A Bloomberg Opinion columnist babbled that President Joe Biden’s economy is the best since Bill Clinton’s. That’s despite rampant inflation and credit card debt, and the fact that many families are struggling to pay everyday bills.
Bloomberg Opinion columnist Justin Fox broke out the pom-poms to cheer Biden’s economic leadership despite the U.S. entering a technical recession last month. Fox argued that the government’s economic growth numbers indicate that Biden is “on pace to compile by far the best growth record since Bill Clinton” in an Aug. 31 piece.
Fox immediately undermined his story in the subheadline: “Then again, inflation under Biden is the worst since Carter, so there’s no cause for celebrating yet.”
Cato Institute economist Chris Edwards ripped Fox for his bunk economic arguments. In an interview with MRC Business, Edwards said it “takes chutzpah to claim Biden’s economy is growing fast after the U.S. Bureau of Economic Analysis (BEA) just reported a half year of negative growth. The U.S. economy shrunk the first half of 2022.”
What was Fox’s evidence for his absurd claim? He invented his own arbitrary measure of U.S. presidents’ economic performance by averaging the GDP “and another metric tracked by the BEA, gross domestic income” (GDI) in a bit of mathematical jujitsu that he admitted was data manipulation. “By using an average of GDP and GDI to measure economic growth I really am shifting the goalposts, but I think it’s justified,” Fox wrote. [Emphasis added].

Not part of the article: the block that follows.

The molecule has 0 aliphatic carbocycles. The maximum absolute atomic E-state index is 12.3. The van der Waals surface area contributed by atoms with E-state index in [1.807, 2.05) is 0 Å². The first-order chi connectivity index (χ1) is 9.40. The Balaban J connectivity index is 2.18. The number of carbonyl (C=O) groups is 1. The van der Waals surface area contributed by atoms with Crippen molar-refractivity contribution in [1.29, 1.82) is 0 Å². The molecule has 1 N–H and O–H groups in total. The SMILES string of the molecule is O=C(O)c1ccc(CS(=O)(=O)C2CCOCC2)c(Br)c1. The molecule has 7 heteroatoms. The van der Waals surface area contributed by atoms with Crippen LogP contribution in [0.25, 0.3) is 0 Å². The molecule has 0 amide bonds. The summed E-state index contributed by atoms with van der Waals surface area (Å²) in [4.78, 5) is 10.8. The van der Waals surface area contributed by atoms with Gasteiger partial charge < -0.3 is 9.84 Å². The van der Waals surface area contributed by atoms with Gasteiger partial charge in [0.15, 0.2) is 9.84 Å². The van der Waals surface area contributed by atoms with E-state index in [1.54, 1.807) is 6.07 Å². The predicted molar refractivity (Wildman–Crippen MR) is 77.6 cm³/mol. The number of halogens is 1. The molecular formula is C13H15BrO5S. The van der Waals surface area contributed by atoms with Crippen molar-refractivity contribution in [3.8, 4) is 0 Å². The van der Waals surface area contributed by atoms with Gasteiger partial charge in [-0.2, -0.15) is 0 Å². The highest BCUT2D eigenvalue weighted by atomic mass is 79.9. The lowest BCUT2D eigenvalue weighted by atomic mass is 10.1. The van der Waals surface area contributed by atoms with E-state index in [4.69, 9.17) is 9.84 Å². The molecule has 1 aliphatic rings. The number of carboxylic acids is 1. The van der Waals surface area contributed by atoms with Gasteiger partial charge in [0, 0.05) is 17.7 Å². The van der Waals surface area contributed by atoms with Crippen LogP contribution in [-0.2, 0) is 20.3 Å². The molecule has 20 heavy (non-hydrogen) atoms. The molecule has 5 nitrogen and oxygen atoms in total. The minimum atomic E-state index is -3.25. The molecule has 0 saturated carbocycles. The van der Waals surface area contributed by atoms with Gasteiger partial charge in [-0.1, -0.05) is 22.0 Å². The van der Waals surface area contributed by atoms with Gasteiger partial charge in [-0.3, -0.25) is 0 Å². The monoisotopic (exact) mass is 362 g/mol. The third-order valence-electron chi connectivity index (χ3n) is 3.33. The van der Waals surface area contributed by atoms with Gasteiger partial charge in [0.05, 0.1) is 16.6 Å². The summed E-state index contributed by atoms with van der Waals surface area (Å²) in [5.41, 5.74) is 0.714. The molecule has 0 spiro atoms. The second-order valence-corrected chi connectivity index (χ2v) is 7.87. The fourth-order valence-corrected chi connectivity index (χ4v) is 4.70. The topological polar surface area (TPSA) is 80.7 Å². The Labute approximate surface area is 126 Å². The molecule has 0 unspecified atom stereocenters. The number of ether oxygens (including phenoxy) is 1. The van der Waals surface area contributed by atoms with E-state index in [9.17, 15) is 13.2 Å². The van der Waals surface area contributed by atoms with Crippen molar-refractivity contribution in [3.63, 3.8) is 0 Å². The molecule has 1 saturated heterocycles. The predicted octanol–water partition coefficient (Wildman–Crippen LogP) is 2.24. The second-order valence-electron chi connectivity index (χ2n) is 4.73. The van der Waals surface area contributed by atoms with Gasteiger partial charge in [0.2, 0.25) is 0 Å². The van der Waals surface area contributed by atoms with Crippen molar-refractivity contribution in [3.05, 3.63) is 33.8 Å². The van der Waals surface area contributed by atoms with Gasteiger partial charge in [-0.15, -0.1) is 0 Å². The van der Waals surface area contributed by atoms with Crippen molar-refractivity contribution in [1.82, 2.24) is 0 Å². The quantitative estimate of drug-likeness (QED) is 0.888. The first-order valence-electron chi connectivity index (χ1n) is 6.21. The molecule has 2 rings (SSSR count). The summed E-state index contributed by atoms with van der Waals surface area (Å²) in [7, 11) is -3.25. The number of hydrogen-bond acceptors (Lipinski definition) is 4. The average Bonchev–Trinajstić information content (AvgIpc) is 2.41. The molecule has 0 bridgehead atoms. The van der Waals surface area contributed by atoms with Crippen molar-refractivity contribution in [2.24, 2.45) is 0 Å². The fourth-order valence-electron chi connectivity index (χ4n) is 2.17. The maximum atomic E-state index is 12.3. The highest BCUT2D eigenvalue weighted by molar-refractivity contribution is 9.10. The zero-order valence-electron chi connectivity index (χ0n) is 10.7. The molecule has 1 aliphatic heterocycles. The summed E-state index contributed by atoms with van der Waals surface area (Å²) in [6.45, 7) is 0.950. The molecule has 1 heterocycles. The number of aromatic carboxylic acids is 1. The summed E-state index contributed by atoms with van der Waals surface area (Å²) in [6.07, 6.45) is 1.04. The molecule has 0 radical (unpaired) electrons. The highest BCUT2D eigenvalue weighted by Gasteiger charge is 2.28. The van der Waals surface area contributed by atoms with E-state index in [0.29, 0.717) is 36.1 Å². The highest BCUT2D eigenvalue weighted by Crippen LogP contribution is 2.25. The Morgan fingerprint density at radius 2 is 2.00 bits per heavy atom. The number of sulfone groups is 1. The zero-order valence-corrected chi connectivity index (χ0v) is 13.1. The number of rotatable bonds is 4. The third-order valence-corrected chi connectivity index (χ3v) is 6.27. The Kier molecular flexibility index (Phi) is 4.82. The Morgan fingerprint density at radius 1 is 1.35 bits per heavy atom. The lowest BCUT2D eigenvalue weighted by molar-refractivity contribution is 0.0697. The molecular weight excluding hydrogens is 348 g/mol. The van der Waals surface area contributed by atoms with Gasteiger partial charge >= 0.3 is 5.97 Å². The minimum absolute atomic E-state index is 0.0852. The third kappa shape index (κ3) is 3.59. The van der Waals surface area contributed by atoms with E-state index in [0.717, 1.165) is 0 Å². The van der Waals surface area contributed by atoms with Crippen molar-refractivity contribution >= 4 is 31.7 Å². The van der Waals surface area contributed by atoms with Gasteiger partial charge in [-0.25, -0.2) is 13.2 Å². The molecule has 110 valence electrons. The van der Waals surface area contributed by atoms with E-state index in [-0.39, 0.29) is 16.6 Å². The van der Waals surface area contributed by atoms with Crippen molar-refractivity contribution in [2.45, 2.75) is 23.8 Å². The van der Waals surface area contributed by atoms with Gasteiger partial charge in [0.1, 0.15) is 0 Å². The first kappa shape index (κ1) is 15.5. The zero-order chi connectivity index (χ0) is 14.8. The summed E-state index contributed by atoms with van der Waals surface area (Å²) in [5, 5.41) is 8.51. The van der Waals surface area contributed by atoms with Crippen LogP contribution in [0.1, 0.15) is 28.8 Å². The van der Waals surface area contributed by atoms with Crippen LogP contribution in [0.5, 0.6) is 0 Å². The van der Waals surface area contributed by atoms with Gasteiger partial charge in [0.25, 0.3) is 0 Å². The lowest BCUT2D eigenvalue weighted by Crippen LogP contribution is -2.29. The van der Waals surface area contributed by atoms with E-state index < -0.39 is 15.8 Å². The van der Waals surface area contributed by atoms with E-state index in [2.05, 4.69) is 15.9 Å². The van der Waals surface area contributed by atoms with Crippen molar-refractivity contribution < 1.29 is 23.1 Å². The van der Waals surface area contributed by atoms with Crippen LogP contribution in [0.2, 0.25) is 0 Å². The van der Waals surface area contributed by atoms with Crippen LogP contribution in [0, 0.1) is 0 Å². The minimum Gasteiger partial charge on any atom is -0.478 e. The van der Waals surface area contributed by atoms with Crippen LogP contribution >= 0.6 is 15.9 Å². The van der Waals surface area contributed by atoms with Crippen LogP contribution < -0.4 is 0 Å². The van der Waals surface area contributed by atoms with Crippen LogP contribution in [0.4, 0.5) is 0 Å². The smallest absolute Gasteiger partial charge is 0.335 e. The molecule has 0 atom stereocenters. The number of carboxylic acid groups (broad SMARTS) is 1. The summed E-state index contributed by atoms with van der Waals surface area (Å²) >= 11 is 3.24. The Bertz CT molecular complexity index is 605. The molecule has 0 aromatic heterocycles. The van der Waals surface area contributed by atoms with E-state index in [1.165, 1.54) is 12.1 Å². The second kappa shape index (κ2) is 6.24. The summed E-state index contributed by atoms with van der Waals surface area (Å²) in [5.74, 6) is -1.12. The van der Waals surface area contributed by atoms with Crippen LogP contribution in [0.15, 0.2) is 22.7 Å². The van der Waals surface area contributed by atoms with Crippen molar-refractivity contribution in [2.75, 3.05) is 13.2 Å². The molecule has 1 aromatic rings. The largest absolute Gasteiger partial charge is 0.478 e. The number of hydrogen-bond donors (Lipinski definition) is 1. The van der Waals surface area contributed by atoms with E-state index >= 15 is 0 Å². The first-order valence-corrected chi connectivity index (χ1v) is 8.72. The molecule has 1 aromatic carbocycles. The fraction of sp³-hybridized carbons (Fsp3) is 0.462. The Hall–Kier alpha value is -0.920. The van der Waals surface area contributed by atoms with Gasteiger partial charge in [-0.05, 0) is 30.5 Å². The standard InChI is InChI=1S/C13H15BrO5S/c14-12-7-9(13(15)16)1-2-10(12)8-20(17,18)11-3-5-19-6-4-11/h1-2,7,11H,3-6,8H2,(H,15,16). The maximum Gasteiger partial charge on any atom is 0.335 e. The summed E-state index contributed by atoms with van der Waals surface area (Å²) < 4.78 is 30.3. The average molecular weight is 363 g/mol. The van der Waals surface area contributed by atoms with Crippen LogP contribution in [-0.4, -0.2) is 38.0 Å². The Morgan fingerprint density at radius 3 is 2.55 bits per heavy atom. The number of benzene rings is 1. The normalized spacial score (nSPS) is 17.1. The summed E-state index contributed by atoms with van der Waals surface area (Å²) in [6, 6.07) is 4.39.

Edwards explained that proposing “GDI as a new metric for U.S. growth is like the administration recently claiming that two quarters of negative growth is now not the proper metric for if we are in a recession.”
Podcaster Joe Rogan called out the White House for playing word games on recession, saying that “It should be something that people get angry about” and that the government manipulated definitions “to pretend that you’re doing a good job.”
Big Tech also censored Phillip Magness, research and education director for the American Institute for Economic Research, for questioning the Biden administration’s attempted redefinition of the word recession.
That trend seemed only to inspire Fox to continue defending Biden and the liberal media’s attempts to redefine the word “recession”:
“There have been a lot of complaints lately that the Biden administration and the media are shifting the goalposts on how recessions are defined by looking past those two consecutive quarters of negative GDP growth to other indicators such as payroll employment, industrial production and real incomes that show continued growth.”
Of course, even government lockdowns didn’t convince Fox to give Trump a fair shake. “It’s true that the pandemic was bad luck, and that US economic performance during Trump’s final year in office actually stacked up well versus other rich countries,” Fox wrote. “It doesn’t seem right to give Trump special treatment.”